Build a Design-Thinking-oriented culture
Design thinking is an innovation strategy that draws on a designer’s tools to formulate the perfect response to customer expectations. Although the concept – first popularized by Tim Brown, president of global design firm IDEO – has many critics, it is fast becoming a source of competitive advantage. Indeed, design thinking is gradually spreading to new areas, and is even penetrating the command centers of some organizations.
What do Apple, SAP and IBM have in common apart from their influence in new technologies? The answer may come as something of a surprise: design. Whereas this is understandable in the case of Apple, the same cannot be said of IBM, which manufactures few terminals nowadays, or SAP, which mainly produces management software. The explanation lies in a design agency created 25 years ago in Palo Alto: IDEO. The firm’s approach, known as design thinking, positions the customer experience at the center of strategic thinking. It is a method that has won over 3M, Nike and Coca-Cola. The boom in design thinking is linked to the paradigm shift in our economy towards customer experience, says Tim Brown, who promotes the notion in his book Change by Design. His argument in brief is that the customer is now the starting point for any discussion, well before talk turns to technology or markets.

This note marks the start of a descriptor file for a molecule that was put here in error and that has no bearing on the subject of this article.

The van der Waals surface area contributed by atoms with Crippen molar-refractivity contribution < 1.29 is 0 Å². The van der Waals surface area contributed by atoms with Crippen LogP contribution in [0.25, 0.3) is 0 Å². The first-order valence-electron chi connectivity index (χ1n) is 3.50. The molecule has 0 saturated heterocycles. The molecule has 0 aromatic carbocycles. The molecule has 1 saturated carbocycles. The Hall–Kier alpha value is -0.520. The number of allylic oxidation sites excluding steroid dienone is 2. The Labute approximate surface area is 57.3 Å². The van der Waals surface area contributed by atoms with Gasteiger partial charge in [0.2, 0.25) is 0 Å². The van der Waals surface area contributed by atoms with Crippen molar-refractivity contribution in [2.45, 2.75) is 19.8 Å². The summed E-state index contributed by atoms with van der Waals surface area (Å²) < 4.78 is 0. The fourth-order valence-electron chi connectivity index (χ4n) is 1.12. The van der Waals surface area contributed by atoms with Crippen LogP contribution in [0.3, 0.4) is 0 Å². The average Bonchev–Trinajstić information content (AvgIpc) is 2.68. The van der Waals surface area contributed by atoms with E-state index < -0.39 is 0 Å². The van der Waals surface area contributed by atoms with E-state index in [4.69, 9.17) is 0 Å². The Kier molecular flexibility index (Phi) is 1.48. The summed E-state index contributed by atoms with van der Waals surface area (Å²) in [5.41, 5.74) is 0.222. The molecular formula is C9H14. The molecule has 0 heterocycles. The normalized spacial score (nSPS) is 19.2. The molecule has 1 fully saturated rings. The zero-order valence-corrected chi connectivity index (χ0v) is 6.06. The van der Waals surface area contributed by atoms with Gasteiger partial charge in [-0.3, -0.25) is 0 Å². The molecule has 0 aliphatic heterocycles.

THE CORE PRINCIPLES OF DESIGN THINKING
Almost unheard of ten years ago, design thinking is now a hot topic for companies of all sizes. What principles lie at its core?
Design philosophy: innovation starts with the customer
Design thinking fi rst appeared in the 1990s as a way of developing an innovation approach centered on the customer rather than technology, and it is this shift in focus that sets design apart from more traditional propositions. For Brown, design thinking is structured around three stratagems that combine analytical and intuitive thinking:
• Co-creation: the departments in a design-driven company do not work in isolation; silos are connected to foster collective intelligence and cross-fertilization of expertise.
• Intellectual agility: alternating phases of intuition and analysis based on openness and cooperation with users.
• Particular importance is attached to fi eld research – especially ethnographic observation – in order to understand the customer experience (in contrast to conventional focus groups or quantitative studies).
Design practice: a combination of desirability, feasibility and viability
Design thinking meets three requirements, according to Brown: desirability (what makes sense for the consumer); feasibility (what is technically possible); and viability (what makes a profi table business project). This gives rise to a three-step process…
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Based on inter alia: “Design Thinking Comes of Age” by Jon Kolko, Tim Brown, Roger Martin, Indra Nooyi and Adi Ignatius (Harvard Business Review, 2015) ; “Vers la mort du design thinking ?” by Jean-Pierre Léac (Les Cahiers de l’Innovation, 2015) ; “IBM’s Got a Plan to Bring Design Thinking to Big Business”, by Liz Stinson (Wired, 2016) and Design to Grow (Penguin, February 2015) by David Butler, vice president of l’innovation and entrepreneurship at The Coca-Cola Company.